Dispatch

Improving quality of care and standardizing services for perinatal care in the regional maternity hospitals of Albania

27 July 2017
A mother and her newborn daughter at the Shkodër Maternity Hospital in Albania.

SHKODËR, Albania ­— Regional maternity hospitals in Albania are drawing on input from multi-disciplinary teams of doctors, nurses and midwives on how they handle cases of severe complications in pregnancy and childbirth and how to adopt analysis of “near-miss” cases to the benefit of improving perinatal care, as a routine procedure in their hospitals. This UNFPA-supported initiative is already making a difference for the mothers and newborns they serve.

“This initiative has emphasized the importance of working in a team, and put mothers and newborns at the focus of our work,” says neonatologist Dr. Dhurata Kuci, the Chief of Neonatology Services at the Shkodër Maternity Hospital in Albania. “It also evaluates mothers’ satisfaction with our work. The overall impact is happier mothers and healthier babies.”

Dr. Dhurata Kuci, Chief of Neonatology Services at Shkodër Maternity Hospital in Albania.

The effort to improve the quality of care and standardize services for perinatal care based on evidence-based best practices is being carried out in selected regional maternity hospitals of Albania by UNFPA in close partnership with the Ministry of Health, the National Centre for Quality, Safety and Accreditation of Health Institutions (NCSQA), and other key stakeholders. The approach is based on the Beyond the Numbers (BtN) methodology for reviewing maternal deaths and complications.

The pilot use of multi-level peer-review teams has been acknowledged by hospital managers in Albania as a good model for focusing all hospital staff — including both clinical and management teams — on adopting best practices, boosting professionalism and improving quality of care at every level for mothers and newborns. There is also a growing awareness emerging in the piloted hospitals of the necessity for a stronger focus on patient needs, and of how the BtN teamwork initiatives can improve the quality of care. The self-assessment approach is in accordance with the long-term strategy of the Ministry of Health and the objectives of the NCSQA: achieving harmonization with European standards for health care.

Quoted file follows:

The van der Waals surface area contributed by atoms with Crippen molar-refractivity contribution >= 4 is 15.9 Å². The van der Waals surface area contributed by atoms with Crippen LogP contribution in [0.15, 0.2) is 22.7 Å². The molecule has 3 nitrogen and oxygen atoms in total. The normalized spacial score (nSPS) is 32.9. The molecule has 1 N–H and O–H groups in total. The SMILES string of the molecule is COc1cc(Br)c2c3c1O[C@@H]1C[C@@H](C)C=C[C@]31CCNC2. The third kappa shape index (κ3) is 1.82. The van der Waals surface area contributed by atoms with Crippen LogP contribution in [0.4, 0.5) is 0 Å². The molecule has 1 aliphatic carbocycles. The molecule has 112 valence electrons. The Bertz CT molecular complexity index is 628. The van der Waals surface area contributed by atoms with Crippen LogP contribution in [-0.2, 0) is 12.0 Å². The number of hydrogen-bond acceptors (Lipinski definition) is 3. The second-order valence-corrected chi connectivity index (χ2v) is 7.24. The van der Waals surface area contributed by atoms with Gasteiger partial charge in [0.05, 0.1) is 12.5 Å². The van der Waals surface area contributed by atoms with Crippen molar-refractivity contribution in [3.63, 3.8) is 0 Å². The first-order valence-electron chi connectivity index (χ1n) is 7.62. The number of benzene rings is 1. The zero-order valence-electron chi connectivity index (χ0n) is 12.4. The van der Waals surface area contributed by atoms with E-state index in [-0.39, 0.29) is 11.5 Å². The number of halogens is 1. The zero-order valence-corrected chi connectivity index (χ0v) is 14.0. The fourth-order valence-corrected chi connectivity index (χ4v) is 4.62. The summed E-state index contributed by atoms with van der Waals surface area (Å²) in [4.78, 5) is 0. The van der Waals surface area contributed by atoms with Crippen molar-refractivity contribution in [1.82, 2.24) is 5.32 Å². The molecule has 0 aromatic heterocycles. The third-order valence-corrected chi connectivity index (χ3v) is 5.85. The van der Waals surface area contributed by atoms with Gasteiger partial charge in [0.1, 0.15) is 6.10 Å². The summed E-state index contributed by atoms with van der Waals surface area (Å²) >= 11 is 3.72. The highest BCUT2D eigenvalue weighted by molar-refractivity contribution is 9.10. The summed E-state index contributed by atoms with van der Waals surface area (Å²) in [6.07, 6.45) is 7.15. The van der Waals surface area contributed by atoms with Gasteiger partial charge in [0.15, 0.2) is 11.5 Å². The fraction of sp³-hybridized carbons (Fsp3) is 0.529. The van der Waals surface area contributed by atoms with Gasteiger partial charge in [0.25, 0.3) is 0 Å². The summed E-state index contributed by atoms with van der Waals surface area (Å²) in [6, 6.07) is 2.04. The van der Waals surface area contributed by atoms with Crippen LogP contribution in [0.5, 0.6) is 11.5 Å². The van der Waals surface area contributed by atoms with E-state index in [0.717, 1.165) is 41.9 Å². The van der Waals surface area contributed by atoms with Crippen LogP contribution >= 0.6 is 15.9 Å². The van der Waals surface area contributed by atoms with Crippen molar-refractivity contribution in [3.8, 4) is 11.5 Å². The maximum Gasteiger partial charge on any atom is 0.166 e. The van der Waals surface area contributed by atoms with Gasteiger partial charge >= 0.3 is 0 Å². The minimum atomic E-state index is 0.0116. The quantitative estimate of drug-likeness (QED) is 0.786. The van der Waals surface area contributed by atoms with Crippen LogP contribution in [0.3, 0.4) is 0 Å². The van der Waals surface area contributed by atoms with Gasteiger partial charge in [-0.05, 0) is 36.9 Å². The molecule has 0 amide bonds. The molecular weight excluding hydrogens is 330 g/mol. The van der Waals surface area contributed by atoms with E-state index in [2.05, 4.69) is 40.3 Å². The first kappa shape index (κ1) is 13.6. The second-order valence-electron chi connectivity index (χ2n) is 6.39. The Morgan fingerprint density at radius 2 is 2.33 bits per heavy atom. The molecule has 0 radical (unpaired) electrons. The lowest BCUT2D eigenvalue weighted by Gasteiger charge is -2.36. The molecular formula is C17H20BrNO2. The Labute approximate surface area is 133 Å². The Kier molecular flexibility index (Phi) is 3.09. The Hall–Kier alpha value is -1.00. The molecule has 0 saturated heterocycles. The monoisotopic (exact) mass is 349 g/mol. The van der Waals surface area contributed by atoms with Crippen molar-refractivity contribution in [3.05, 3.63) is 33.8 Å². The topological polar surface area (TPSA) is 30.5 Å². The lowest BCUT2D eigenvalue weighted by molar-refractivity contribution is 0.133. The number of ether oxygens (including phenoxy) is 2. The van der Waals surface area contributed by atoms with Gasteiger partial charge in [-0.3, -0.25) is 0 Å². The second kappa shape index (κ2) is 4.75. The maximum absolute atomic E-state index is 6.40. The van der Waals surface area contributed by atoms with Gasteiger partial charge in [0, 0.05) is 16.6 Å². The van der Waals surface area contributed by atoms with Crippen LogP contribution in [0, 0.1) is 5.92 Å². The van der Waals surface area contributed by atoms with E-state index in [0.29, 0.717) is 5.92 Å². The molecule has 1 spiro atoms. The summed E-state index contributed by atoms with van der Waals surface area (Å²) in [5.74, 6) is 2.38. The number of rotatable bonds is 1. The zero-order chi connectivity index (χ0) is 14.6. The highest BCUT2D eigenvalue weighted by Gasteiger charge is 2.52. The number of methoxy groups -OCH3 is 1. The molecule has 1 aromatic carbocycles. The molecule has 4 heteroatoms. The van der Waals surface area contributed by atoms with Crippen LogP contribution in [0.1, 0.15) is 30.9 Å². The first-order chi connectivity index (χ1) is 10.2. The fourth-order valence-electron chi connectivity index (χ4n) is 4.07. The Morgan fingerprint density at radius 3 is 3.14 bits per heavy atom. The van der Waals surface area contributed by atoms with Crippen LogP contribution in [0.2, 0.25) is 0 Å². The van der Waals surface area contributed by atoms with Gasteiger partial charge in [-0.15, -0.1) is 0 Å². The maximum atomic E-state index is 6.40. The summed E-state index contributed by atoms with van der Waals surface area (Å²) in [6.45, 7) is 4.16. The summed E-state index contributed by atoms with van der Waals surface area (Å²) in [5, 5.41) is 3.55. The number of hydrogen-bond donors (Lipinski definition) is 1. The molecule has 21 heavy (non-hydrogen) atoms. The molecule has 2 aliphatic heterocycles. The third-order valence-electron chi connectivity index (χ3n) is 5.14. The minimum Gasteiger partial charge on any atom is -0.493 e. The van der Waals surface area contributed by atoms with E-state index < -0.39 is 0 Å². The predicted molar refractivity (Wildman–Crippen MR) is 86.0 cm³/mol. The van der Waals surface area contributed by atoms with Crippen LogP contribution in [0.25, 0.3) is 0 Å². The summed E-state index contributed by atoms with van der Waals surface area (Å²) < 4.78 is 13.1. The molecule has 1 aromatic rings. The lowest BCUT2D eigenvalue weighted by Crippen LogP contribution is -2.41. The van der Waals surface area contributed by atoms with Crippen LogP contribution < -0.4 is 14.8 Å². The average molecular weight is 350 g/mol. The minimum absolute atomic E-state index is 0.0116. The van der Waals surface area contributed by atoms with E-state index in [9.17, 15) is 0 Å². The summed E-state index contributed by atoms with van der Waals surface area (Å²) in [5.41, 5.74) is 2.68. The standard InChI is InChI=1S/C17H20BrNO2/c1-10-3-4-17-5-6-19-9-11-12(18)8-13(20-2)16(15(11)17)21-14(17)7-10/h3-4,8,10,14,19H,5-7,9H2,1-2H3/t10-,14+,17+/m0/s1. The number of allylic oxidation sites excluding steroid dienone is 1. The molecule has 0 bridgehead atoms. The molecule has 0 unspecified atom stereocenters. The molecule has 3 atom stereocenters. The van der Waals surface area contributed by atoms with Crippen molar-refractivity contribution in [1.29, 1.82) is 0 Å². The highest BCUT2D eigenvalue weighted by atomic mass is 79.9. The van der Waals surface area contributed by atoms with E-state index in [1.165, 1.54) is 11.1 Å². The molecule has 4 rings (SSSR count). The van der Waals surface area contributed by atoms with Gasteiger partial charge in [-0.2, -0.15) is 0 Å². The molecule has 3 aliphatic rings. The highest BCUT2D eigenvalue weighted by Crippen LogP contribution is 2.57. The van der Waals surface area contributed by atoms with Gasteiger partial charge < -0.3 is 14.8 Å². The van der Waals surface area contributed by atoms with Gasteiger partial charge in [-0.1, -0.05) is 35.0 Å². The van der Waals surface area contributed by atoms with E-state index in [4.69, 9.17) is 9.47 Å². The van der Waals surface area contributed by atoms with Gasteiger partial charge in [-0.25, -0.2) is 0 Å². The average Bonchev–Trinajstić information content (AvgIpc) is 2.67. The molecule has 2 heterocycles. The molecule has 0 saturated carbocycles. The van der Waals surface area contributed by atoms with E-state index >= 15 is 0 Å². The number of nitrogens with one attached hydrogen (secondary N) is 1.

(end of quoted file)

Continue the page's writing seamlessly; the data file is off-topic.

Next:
Dr. Saimir Selmanaj (first from right), Head of the Shkodër Maternity Hospital, and his team.

Going forward – A Prospectus for Continuous Improvement of Quality of Care

1.    A toolkit for the consolidation of the tool as an institutionalised approach to learning, and using standards from clinical guidelines and local protocols needs to be developed at the NCQSA and signed off at ministerial level as a Standard Operating Procedure for all maternity hospitals in Albania.

2.    Ensuring continuity of health care for pregnant women requires the design and establishment of an integral framework of cooperation and interaction between primary health care and hospitals and all the partners working in the field of mother and child health care.

3.    There is a pressing need to provide an efficient referral system with focus maternal and newborn health;

4.    There is a need to nationally unify the document: Patients’ Record (nurses and doctors records) and to carry out a review of the actual documents and confrontations with the need for ‘making change happen’.

5.    The team of experts has identified a collaborative model to work with the Faculty of Science of Technology Medicine to include Effective Perinatal Care into the curricula of midwifery and to see the possibility of the university’s direct contribution in advancing continuing professional education in the hospitals.